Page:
We are convinced that awareness-raising is key to spreading the clear message of zero tolerance of all forms of violence against women and girls. We must enhance collaboration between governments, traditional and religious leaders, civil society and communities if we are to ensure that our collective efforts have maximum impact.

The question for the ATT is how we contribute to the Women, Peace and Security Agenda, through practical measures that relate to the Treaty's focus on the regulation of the trade in conventional arms. The ATT was the first arms-regulation treaty to recognise the link between conventional arms transfers and gender-based violence, and under Article 7.4 States Parties have committed to specific legal obligations.

'Gender-based violence risk assessment criteria'

 Effective national implementation of the ATT will contribute to eliminating violence against women and girls, in line with SDG target 5.2. We recall that Article 7.4 of the ATT explicitly requires that the exporting State Party, in its assessment before authorising the export of conventional arms, shall take into account the risk of the conventional arms covered under Article 2(1) or of the items covered under Article 3 or Article 4 being used to commit or facilitate serious acts of gender-based violence or serious acts of violence against women and children. It is important that all States Parties conduct such risk assessments.

In order to fully and effectively implement the ATT, we can continue to develop best practice guidance for States on gender-based violence and arms transfers, building on existing data and knowledge on these issues. We urge States Parties to make use of existing guidance and to identify gaps in guidance and capacity, where they are present. The aim should be that all States Parties are equipped with the necessary best practice information and tools to implement the existing robust Treaty provisions and thereby reduce arms-related gender-based violence.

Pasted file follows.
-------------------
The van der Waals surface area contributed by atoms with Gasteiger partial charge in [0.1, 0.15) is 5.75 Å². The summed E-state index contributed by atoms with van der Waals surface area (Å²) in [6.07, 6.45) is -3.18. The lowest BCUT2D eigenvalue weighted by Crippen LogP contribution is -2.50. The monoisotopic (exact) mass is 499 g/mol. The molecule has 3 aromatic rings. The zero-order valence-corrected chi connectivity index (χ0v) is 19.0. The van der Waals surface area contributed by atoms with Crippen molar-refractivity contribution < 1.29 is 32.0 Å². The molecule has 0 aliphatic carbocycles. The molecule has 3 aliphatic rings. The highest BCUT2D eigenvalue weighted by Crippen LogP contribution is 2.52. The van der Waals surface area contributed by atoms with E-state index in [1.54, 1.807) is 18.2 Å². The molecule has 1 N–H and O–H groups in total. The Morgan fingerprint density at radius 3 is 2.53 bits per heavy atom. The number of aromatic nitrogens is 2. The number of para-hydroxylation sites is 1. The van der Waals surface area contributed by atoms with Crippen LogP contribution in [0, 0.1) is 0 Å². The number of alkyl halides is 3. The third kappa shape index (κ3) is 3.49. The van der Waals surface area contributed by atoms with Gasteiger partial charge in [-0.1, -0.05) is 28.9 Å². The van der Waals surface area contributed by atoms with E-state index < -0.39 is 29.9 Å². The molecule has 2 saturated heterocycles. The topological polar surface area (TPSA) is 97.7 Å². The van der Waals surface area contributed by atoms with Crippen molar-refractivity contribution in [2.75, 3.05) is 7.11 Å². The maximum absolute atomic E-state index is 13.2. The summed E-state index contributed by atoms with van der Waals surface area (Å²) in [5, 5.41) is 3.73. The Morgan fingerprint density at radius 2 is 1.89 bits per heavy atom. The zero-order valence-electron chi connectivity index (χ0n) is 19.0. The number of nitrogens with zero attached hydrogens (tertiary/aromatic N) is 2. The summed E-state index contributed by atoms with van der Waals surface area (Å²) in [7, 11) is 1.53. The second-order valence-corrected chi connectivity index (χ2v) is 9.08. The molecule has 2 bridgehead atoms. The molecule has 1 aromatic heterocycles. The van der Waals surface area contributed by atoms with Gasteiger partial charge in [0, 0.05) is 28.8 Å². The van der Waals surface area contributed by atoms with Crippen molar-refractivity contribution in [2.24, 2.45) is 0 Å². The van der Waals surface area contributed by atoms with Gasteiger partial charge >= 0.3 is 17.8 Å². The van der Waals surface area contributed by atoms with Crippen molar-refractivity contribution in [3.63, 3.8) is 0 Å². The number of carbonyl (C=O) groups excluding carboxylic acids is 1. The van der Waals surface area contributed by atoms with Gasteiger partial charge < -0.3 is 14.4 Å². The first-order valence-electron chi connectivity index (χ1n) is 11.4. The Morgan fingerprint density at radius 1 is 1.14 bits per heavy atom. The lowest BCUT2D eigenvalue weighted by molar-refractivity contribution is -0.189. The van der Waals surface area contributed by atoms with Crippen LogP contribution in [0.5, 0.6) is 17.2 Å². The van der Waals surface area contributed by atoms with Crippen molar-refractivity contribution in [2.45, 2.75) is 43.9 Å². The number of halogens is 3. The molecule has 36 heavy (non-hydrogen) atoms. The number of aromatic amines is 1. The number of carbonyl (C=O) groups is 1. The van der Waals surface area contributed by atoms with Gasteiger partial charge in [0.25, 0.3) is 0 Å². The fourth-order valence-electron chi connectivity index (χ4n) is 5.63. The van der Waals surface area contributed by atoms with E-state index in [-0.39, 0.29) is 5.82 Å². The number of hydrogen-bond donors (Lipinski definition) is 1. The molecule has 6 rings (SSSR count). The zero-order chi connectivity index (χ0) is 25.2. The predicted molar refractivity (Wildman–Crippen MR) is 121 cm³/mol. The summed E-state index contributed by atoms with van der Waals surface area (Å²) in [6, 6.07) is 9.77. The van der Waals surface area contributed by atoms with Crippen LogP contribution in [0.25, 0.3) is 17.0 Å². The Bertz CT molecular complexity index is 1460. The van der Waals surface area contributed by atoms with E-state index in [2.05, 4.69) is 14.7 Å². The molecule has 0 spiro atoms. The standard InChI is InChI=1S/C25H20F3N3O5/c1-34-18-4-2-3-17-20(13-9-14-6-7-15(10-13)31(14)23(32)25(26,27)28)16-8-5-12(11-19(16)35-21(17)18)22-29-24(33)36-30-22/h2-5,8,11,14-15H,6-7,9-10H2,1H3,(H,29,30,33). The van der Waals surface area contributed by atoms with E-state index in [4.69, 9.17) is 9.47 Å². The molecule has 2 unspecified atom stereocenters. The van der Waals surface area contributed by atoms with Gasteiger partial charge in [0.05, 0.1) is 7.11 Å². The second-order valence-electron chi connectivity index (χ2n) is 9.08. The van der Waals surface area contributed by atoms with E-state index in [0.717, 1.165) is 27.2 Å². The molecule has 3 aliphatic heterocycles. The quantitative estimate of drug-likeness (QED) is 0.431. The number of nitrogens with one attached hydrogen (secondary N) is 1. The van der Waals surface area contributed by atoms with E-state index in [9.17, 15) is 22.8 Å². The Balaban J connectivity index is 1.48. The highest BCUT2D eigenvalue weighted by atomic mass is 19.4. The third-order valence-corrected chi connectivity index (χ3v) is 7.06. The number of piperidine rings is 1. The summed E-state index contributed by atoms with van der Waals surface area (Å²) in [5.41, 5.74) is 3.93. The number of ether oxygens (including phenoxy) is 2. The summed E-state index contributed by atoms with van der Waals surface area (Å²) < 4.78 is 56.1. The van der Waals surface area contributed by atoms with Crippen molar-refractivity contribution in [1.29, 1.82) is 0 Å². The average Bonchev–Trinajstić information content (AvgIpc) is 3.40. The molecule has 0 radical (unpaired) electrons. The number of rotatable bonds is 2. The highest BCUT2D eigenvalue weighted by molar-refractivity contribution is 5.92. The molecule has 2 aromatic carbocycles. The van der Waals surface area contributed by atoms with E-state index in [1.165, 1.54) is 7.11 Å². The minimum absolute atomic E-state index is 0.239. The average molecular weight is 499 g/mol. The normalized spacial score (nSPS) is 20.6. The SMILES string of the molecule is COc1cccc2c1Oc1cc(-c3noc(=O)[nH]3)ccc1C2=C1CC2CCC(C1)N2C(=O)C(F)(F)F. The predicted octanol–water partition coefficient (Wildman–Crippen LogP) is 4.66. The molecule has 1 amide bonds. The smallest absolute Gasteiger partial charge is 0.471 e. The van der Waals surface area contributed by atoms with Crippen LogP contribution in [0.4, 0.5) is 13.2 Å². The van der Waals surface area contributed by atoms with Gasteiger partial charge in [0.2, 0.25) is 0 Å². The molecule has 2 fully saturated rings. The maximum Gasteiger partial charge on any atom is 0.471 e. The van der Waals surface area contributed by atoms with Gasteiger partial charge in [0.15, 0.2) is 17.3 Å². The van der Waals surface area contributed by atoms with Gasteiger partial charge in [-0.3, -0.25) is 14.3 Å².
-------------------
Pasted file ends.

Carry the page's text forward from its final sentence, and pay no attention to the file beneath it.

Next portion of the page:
'Understanding the gendered impact of armed violence in the context of ATT'

Further efforts are also needed to better understand the gendered impact of armed violence in the context of the ATT. We recall the objectives and purposes of the ATT and the 2030 Agenda for Sustainable Development. We would like to encourage all States Parties and other UN Member States to improve data collection for relevant SDG indicators to be able to measure progress towards achieving SDGs by 2030, including target 5.2 on eliminating violence against women and girls. Collection of gender-disaggregated data is also part of the outcome of the Review Conference of the UN Programme of Action on illicit small arms and light weapons which concerns all UN Member States.

'Representation and participation'

We believe that the active and equal participation and leadership of women in decision-making and action is crucial in achieving peace, security and sustainable development. Work towards implementation of the ATT would also benefit from gender diversity and equal participation and therefore we fully support your efforts to track progress towards better gender balance. States Parties should not only promote gender equality and combat gender-based violence, but also empower women and girls to take an active, meaningful and equal role in all processes affecting peace and security.

Thank you, Mr. President

 

 

[*] Montenegro, Serbia and Albania continue to be part of the Stabilisation and Association Process.